As part of Wichita's downtown revitalization effort, city leaders decided to hire a planning firm. Four firms have been selected as finalists, and a committee is in the process of evaluating their proposals.
Whether or not you think this planning process is wise -- and I happen to think it is not -- it seems to be the will of the city and the special interest groups that will benefit from this type of central planning. So, it seems, we might as well make the best of it. This would include selecting a planning firm that seems most likely to respect property rights, specifically: (a) rejecting the use of eminent domain to seize property, (b) respecting existing zoning and land use rights, and (c) rejecting the use of TIF districts and other forms of public subsidy. These are the things that I learned are important from my trip to Anaheim's Platinum Triangle, if a city wants to plan in a freedom-friendly way.
At yesterday's meeting of the the Wichita City Council, a matter was presented to the council that provided an illustration of basic economic principles that are foreign to the council.
I am here to ask you to deny the request for special assessment financing for the Lofts at St. Francis homeowners association to make repairs to their building.
I've spoken to this council about how the facade improvement program, in general, is bad public policy. In this case, it's bad public policy compounded by the waiver of principles or guidelines that this council recently set in place.
At Tuesday's meeting of the Wichita City Council, a privately-owned condominium association is seeking special assessment financing to make repairs to its building. In order for the association to succeed in its request, the council will have to waive two guidelines of Wichita's facade improvement program.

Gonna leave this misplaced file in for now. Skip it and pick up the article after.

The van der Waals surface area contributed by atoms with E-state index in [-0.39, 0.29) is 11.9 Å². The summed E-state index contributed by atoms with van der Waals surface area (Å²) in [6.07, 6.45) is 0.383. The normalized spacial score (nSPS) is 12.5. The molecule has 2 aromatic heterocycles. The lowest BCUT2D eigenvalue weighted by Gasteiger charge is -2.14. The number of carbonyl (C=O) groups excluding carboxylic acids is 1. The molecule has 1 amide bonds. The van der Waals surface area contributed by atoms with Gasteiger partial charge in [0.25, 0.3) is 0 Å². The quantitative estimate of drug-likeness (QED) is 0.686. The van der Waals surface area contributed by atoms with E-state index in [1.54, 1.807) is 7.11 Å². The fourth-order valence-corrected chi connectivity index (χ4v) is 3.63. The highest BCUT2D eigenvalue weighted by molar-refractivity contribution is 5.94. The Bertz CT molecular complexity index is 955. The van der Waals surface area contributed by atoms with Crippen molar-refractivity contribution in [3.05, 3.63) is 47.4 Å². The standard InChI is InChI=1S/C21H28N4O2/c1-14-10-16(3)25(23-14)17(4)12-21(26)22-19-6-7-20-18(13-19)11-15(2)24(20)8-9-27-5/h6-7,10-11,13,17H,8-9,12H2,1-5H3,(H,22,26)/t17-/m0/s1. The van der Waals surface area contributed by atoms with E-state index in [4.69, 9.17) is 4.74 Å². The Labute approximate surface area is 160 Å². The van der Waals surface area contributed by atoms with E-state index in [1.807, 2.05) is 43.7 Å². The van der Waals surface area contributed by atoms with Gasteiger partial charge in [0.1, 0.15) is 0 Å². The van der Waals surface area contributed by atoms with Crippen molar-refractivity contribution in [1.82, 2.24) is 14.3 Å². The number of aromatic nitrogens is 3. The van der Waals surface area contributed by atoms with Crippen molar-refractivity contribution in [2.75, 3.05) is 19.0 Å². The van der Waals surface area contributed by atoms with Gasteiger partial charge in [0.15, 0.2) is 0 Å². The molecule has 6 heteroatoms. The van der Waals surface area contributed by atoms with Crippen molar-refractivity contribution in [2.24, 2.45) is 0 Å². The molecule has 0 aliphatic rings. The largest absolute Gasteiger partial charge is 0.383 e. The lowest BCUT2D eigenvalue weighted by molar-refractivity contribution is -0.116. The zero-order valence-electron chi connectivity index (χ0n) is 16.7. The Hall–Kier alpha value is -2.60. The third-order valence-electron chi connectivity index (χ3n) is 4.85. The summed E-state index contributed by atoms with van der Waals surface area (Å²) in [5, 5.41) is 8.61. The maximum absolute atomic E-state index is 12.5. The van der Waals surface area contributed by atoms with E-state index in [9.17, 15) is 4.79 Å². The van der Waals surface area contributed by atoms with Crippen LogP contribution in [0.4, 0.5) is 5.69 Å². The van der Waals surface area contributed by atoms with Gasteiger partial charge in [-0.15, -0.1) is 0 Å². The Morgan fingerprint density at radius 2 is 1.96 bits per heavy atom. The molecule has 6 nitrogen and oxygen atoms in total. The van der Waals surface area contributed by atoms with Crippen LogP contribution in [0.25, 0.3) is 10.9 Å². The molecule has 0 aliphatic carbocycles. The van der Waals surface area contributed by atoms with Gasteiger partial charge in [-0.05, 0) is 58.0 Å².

Bob Weeks discusses planning for downtown Wichita revitalization and what he learned on his trip to the Platinum Triangle in Anaheim, California. Host Tim Brown and guest Randy Brown also appear. From the KPTS Television show Kansas Week, August 14, 2009.
The danger we face is that Wichita's plan will end up like almost all other urban plans -- a top-down effort micromanaged by politicians and bureaucrats, people whose incentives are all wrong. We already have the structure in place, with our mayor promoting the plan for downtown as his signature achievement, and a tax-supported downtown development organization headed by a young and energetic planning professional.
There is a different way to go about redevelopment, a way that respects freedom and property rights, while at the same time promising a better chance of success.
A recent letter in the Wichita Eagle by Alden Wilner of Bel Aire worries that "flat, dusty and hot" parking lots in the neighborhood of the Intrust Bank Arena (formerly known as the downtown Wichita arena) in downtown Wichita will hamper downtown revitalization.
I don't know if this claim is true or not, but I do know that the solution Wilner proposes -- "an area wide light-rail system" -- would be an absolute disaster for Wichita. These systems are costly to build and operate, suffer from low-ridership almost everywhere they are built, and have many other problems.